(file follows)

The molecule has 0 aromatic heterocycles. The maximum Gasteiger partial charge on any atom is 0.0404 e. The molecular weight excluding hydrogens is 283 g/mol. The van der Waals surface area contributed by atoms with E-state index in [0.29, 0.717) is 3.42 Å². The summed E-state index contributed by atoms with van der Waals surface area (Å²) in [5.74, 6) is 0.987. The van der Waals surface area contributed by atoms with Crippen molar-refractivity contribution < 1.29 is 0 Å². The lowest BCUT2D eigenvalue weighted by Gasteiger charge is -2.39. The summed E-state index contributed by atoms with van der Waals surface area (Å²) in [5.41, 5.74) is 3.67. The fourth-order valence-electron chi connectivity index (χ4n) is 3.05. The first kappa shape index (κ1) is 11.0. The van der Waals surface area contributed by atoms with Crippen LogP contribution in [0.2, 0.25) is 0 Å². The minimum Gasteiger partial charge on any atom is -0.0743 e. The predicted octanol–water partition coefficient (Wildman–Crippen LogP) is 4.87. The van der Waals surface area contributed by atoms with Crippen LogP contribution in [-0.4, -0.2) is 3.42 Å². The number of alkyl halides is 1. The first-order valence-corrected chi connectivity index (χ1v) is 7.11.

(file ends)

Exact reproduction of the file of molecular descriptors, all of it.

The molecule has 0 aromatic heterocycles. The maximum Gasteiger partial charge on any atom is 0.0404 e. The molecular weight excluding hydrogens is 283 g/mol. The van der Waals surface area contributed by atoms with E-state index in [0.29, 0.717) is 3.42 Å². The summed E-state index contributed by atoms with van der Waals surface area (Å²) in [5.74, 6) is 0.987. The van der Waals surface area contributed by atoms with Crippen molar-refractivity contribution < 1.29 is 0 Å². The lowest BCUT2D eigenvalue weighted by Gasteiger charge is -2.39. The summed E-state index contributed by atoms with van der Waals surface area (Å²) in [5.41, 5.74) is 3.67. The fourth-order valence-electron chi connectivity index (χ4n) is 3.05. The first kappa shape index (κ1) is 11.0. The van der Waals surface area contributed by atoms with Crippen LogP contribution in [0.2, 0.25) is 0 Å². The minimum Gasteiger partial charge on any atom is -0.0743 e. The predicted octanol–water partition coefficient (Wildman–Crippen LogP) is 4.87. The van der Waals surface area contributed by atoms with Crippen LogP contribution in [-0.4, -0.2) is 3.42 Å². The number of alkyl halides is 1. The first-order valence-corrected chi connectivity index (χ1v) is 7.11.